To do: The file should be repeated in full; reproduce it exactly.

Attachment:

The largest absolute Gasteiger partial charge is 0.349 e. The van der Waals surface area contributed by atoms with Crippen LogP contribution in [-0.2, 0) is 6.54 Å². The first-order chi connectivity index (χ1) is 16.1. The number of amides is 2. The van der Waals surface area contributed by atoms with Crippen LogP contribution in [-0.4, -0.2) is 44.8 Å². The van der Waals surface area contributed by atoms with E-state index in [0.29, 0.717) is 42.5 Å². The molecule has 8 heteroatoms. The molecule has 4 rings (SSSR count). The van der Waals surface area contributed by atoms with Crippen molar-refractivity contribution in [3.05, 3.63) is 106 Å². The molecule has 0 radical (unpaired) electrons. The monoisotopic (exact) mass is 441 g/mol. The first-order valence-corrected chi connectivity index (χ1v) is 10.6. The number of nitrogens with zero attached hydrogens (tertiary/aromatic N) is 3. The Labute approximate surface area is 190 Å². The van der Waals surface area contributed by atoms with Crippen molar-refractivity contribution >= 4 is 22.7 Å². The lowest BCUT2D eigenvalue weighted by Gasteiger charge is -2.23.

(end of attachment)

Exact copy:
The largest absolute Gasteiger partial charge is 0.349 e. The van der Waals surface area contributed by atoms with Crippen LogP contribution in [-0.2, 0) is 6.54 Å². The first-order chi connectivity index (χ1) is 16.1. The number of amides is 2. The van der Waals surface area contributed by atoms with Crippen LogP contribution in [-0.4, -0.2) is 44.8 Å². The van der Waals surface area contributed by atoms with E-state index in [0.29, 0.717) is 42.5 Å². The molecule has 8 heteroatoms. The molecule has 4 rings (SSSR count). The van der Waals surface area contributed by atoms with Crippen molar-refractivity contribution in [3.05, 3.63) is 106 Å². The molecule has 0 radical (unpaired) electrons. The monoisotopic (exact) mass is 441 g/mol. The first-order valence-corrected chi connectivity index (χ1v) is 10.6. The number of nitrogens with zero attached hydrogens (tertiary/aromatic N) is 3. The Labute approximate surface area is 190 Å². The van der Waals surface area contributed by atoms with Crippen molar-refractivity contribution >= 4 is 22.7 Å². The lowest BCUT2D eigenvalue weighted by Gasteiger charge is -2.23.